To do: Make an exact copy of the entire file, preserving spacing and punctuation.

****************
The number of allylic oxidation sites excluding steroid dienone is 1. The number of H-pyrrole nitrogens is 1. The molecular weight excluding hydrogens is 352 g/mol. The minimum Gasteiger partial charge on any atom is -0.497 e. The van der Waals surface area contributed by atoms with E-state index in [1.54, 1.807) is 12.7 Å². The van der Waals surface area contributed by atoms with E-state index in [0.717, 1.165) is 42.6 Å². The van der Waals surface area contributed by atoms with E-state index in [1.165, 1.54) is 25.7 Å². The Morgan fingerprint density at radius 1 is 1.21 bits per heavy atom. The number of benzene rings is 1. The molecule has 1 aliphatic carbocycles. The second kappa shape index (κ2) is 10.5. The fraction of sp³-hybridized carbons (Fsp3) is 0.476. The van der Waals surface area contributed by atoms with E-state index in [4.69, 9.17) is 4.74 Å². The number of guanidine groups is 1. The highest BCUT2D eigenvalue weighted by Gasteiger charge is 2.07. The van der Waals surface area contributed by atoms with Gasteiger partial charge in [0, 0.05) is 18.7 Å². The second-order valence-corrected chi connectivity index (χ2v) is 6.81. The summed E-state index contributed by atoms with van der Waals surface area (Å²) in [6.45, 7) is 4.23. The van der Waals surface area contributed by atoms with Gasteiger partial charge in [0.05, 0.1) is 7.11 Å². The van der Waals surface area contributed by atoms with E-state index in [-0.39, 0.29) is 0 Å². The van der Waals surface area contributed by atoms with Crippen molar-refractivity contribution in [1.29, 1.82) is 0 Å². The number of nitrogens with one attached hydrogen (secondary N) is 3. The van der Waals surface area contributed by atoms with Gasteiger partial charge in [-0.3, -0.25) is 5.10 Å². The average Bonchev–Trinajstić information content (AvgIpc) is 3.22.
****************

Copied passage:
The number of allylic oxidation sites excluding steroid dienone is 1. The number of H-pyrrole nitrogens is 1. The molecular weight excluding hydrogens is 352 g/mol. The minimum Gasteiger partial charge on any atom is -0.497 e. The van der Waals surface area contributed by atoms with E-state index in [1.54, 1.807) is 12.7 Å². The van der Waals surface area contributed by atoms with E-state index in [0.717, 1.165) is 42.6 Å². The van der Waals surface area contributed by atoms with E-state index in [1.165, 1.54) is 25.7 Å². The Morgan fingerprint density at radius 1 is 1.21 bits per heavy atom. The number of benzene rings is 1. The molecule has 1 aliphatic carbocycles. The second kappa shape index (κ2) is 10.5. The fraction of sp³-hybridized carbons (Fsp3) is 0.476. The van der Waals surface area contributed by atoms with E-state index in [4.69, 9.17) is 4.74 Å². The number of guanidine groups is 1. The highest BCUT2D eigenvalue weighted by Gasteiger charge is 2.07. The van der Waals surface area contributed by atoms with Gasteiger partial charge in [0, 0.05) is 18.7 Å². The second-order valence-corrected chi connectivity index (χ2v) is 6.81. The summed E-state index contributed by atoms with van der Waals surface area (Å²) in [6.45, 7) is 4.23. The van der Waals surface area contributed by atoms with Gasteiger partial charge in [0.05, 0.1) is 7.11 Å². The van der Waals surface area contributed by atoms with E-state index in [-0.39, 0.29) is 0 Å². The van der Waals surface area contributed by atoms with Crippen molar-refractivity contribution in [1.29, 1.82) is 0 Å². The number of nitrogens with one attached hydrogen (secondary N) is 3. The van der Waals surface area contributed by atoms with Gasteiger partial charge in [-0.3, -0.25) is 5.10 Å². The average Bonchev–Trinajstić information content (AvgIpc) is 3.22.